Kurt Wuckert Jr. appeared on the Messy Times podcast for a second round of discussion about Bitcoin SV, Bitcoin mining, the true potential of a scalable peer-to-peer electronic cash system, and much more.
An explanation of mining and some myths about Bitcoin
Podcast host Christopher Messina opens with a quote by Wuckert:
Hashing for subsidies has been extremely profitable, and the continual arms race in hashing has led to levels of efficiency that were frankly unfathomable to the Bitcoin economy just a decade ago, but there is zero readiness to function in a world with quantitative tightening and the very low emission rate of the Bitcoin block subsidy.
Messina says that this quote is just “words” to him and asks Wuckert to explain it in non-technical terms.
Wuckert begins by dispelling a common myth that Satoshi Nakamoto created Bitcoin in response to the 2008 financial crisis. “That’s actually not true,” he says, explaining that the white paper came out before people were even sure there would be a full-blown crisis. And that the housing bubble bursting only became apparent in early 2009, at which point Bitcoin had “tens of thousands of lines of code” already.
Wuckert believes that a lot of the monetary activism of early Bitcoiners is projected onto Satoshi. He points out that Bitcoin was one manifestation of a currency that cypherpunk types had been looking for going back 30 years (or so they thought) and which Austrian economists like Ludvig von Mises had spoken about a century ago. It’s the combination of this sort of thinking and the timing of Bitcoin’s release that made it “ripe on the vine” but led to many myths and misconceptions about Bitcoin, too. Among these myths is the notion that Bitcoin is deflationary. He also points out that Bitcoin has a fixed supply.
“Nothing about that is deflationary,” Wuckert notes.
It’s this combination of things that gave rise to memes like ‘up only’ and Bitcoin as a store of value, but Wuckert reminds viewers that when we read what Satoshi Nakamoto actually wrote, including both the Bitcoin white paper and his forum posts and emails, it’s clear that Bitcoin was designed for small, casual transactions.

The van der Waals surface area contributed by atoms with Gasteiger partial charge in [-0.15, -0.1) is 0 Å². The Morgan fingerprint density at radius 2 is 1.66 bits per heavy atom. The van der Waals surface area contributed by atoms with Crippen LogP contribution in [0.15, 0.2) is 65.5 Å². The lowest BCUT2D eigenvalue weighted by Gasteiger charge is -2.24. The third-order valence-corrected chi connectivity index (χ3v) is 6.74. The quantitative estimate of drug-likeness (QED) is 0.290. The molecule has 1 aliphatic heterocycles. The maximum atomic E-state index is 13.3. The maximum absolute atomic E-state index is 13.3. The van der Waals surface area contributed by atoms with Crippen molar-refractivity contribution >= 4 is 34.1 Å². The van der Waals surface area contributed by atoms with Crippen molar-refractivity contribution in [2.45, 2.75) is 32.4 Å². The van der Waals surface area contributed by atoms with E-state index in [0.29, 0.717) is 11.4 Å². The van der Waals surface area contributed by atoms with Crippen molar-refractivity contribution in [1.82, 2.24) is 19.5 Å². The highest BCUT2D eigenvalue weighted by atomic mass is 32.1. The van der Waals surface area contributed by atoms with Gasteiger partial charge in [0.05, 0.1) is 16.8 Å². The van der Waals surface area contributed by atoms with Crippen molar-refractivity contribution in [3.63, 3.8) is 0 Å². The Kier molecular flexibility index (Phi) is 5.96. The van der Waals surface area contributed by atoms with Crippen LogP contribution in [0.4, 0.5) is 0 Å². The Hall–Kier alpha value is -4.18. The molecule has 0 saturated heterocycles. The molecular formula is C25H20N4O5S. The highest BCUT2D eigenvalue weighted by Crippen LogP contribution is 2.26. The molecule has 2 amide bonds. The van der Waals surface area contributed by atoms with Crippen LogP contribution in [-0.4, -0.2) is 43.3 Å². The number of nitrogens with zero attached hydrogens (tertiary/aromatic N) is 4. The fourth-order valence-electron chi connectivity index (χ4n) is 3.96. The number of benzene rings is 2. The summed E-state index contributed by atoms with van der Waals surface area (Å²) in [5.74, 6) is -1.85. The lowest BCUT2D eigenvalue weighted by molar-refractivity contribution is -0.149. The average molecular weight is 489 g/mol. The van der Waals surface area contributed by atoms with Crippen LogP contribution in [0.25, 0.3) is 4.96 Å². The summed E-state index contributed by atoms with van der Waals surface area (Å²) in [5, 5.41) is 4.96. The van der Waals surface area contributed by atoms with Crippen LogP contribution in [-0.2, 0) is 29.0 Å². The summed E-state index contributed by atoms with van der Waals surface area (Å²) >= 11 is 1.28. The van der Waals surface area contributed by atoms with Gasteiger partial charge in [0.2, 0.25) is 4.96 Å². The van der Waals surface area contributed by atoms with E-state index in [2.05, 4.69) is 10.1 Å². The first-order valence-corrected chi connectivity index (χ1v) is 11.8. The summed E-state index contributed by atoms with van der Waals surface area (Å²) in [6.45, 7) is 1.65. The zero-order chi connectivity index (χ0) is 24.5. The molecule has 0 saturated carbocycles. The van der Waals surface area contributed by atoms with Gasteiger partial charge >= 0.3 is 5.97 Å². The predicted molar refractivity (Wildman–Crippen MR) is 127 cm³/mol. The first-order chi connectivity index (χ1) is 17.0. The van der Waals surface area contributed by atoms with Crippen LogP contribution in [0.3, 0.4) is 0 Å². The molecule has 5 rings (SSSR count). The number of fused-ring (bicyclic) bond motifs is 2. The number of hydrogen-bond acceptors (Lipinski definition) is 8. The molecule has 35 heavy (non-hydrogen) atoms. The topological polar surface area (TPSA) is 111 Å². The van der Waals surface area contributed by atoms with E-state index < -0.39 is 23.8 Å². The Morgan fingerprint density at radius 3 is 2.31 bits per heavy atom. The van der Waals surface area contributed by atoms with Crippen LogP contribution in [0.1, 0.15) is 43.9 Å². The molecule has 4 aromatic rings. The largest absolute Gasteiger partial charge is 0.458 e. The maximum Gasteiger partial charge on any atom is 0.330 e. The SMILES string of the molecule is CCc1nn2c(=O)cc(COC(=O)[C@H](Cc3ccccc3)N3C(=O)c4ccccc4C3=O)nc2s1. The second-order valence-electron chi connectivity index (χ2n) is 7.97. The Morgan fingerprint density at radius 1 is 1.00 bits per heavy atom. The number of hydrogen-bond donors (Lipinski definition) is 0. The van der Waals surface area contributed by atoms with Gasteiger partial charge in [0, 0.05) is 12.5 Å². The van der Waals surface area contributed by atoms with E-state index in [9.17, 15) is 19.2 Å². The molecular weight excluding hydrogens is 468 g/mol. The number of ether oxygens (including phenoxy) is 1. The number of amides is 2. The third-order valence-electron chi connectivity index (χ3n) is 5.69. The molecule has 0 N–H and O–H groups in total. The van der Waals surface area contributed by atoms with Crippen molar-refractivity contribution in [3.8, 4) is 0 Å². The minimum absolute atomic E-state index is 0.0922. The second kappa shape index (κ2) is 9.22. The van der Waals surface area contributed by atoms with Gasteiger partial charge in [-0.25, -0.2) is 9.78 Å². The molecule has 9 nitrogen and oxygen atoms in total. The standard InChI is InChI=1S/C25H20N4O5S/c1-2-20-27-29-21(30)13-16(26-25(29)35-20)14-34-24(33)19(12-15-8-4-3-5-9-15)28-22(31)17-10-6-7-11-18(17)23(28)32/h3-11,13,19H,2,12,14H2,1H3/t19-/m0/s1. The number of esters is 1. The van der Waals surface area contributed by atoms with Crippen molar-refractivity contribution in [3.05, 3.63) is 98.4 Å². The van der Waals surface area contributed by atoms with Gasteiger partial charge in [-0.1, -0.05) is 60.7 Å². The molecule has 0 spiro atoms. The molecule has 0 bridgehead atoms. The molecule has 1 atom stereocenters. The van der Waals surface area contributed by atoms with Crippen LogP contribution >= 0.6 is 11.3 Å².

Going back to basics, Wuckert tells Messina how the Bitcoin mining process works and explains how miners are paid a block subsidy and how they distribute coins. This distinction between issuing and distributing coins is crucially important. He reminds us that every 210,000 blocks, this subsidy is cut in half. This process has played out several times already, and miners now receive 6.25 coins per block, and it will continue to work this way, cutting the block reward in half with each new epoch. As well as this, as more miners join the network, the difficulty of solving hash puzzles increases, making the process more competitive.
Wuckert then explains how this process gets exponentially more difficult very quickly as the competition heats up; just a decade ago, blocks could be mined with CPUs, but these days, specialized ASICs are required to even stand a chance of mining a block. The pair briefly discuss how the energy consumption involved here has gotten so huge that it has become a political issue, with Wuckert arguing that Bitcoin mining brings various benefits to the grid, such as load balancing and driving down prices.
Miners as transaction processors
Having explained how the block reward side of Bitcoin mining works, Wuckert then explains that miners get paid for one other thing; processing transactions. This is not something the ASICs do, he says, telling Messina that this part is built into the node server structure. “This is where the fun math stuff happens,” he says. The calculations that take place here include whether a person has the balance they want to spend, whether it’s being sent to a valid address, whether they sent too much (in which case the change would be returned), and a few other things.